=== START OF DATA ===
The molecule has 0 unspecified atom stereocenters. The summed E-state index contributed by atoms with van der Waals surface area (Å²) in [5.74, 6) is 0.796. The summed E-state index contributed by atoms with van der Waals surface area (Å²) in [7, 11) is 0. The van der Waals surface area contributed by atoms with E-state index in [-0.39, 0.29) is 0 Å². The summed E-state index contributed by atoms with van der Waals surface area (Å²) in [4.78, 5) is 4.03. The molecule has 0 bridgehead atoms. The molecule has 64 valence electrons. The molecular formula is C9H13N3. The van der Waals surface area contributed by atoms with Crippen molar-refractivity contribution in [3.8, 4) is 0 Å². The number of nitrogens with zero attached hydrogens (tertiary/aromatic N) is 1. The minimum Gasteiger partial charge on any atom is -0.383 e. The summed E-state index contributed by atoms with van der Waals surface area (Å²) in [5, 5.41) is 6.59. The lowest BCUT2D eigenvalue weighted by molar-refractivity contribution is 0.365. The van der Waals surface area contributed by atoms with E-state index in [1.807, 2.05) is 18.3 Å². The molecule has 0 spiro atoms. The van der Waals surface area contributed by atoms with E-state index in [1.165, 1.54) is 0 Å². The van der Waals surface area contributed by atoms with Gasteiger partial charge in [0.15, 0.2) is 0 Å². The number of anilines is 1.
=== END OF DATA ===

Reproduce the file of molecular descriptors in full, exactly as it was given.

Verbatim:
The molecule has 0 unspecified atom stereocenters. The summed E-state index contributed by atoms with van der Waals surface area (Å²) in [5.74, 6) is 0.796. The summed E-state index contributed by atoms with van der Waals surface area (Å²) in [7, 11) is 0. The van der Waals surface area contributed by atoms with E-state index in [-0.39, 0.29) is 0 Å². The summed E-state index contributed by atoms with van der Waals surface area (Å²) in [4.78, 5) is 4.03. The molecule has 0 bridgehead atoms. The molecule has 64 valence electrons. The molecular formula is C9H13N3. The van der Waals surface area contributed by atoms with Crippen molar-refractivity contribution in [3.8, 4) is 0 Å². The number of nitrogens with zero attached hydrogens (tertiary/aromatic N) is 1. The minimum Gasteiger partial charge on any atom is -0.383 e. The summed E-state index contributed by atoms with van der Waals surface area (Å²) in [5, 5.41) is 6.59. The lowest BCUT2D eigenvalue weighted by molar-refractivity contribution is 0.365. The van der Waals surface area contributed by atoms with E-state index in [1.807, 2.05) is 18.3 Å². The molecule has 0 spiro atoms. The van der Waals surface area contributed by atoms with E-state index in [1.165, 1.54) is 0 Å². The van der Waals surface area contributed by atoms with Gasteiger partial charge in [0.15, 0.2) is 0 Å². The number of anilines is 1.